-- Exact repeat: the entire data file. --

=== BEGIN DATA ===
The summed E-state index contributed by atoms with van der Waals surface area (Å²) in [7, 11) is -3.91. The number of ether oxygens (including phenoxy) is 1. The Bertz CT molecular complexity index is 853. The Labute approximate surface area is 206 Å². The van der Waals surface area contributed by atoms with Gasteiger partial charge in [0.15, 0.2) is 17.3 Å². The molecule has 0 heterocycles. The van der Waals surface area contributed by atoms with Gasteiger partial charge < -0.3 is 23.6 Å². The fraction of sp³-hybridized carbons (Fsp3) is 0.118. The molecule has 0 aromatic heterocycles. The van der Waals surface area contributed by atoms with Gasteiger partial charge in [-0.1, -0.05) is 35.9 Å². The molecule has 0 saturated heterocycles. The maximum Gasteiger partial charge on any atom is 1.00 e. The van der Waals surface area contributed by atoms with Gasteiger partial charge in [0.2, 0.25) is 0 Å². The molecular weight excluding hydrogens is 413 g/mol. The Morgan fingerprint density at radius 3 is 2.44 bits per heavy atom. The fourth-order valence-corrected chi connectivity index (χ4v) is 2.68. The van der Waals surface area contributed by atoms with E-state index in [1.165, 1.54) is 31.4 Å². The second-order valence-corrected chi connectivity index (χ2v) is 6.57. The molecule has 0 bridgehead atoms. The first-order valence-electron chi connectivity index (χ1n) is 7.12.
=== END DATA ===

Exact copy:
The summed E-state index contributed by atoms with van der Waals surface area (Å²) in [7, 11) is -3.91. The number of ether oxygens (including phenoxy) is 1. The Bertz CT molecular complexity index is 853. The Labute approximate surface area is 206 Å². The van der Waals surface area contributed by atoms with Gasteiger partial charge in [0.15, 0.2) is 17.3 Å². The molecule has 0 heterocycles. The van der Waals surface area contributed by atoms with Gasteiger partial charge < -0.3 is 23.6 Å². The fraction of sp³-hybridized carbons (Fsp3) is 0.118. The molecule has 0 aromatic heterocycles. The van der Waals surface area contributed by atoms with Gasteiger partial charge in [-0.1, -0.05) is 35.9 Å². The molecule has 0 saturated heterocycles. The maximum Gasteiger partial charge on any atom is 1.00 e. The van der Waals surface area contributed by atoms with Gasteiger partial charge in [0.2, 0.25) is 0 Å². The molecular weight excluding hydrogens is 413 g/mol. The Morgan fingerprint density at radius 3 is 2.44 bits per heavy atom. The fourth-order valence-corrected chi connectivity index (χ4v) is 2.68. The van der Waals surface area contributed by atoms with E-state index in [1.165, 1.54) is 31.4 Å². The second-order valence-corrected chi connectivity index (χ2v) is 6.57. The molecule has 0 bridgehead atoms. The first-order valence-electron chi connectivity index (χ1n) is 7.12.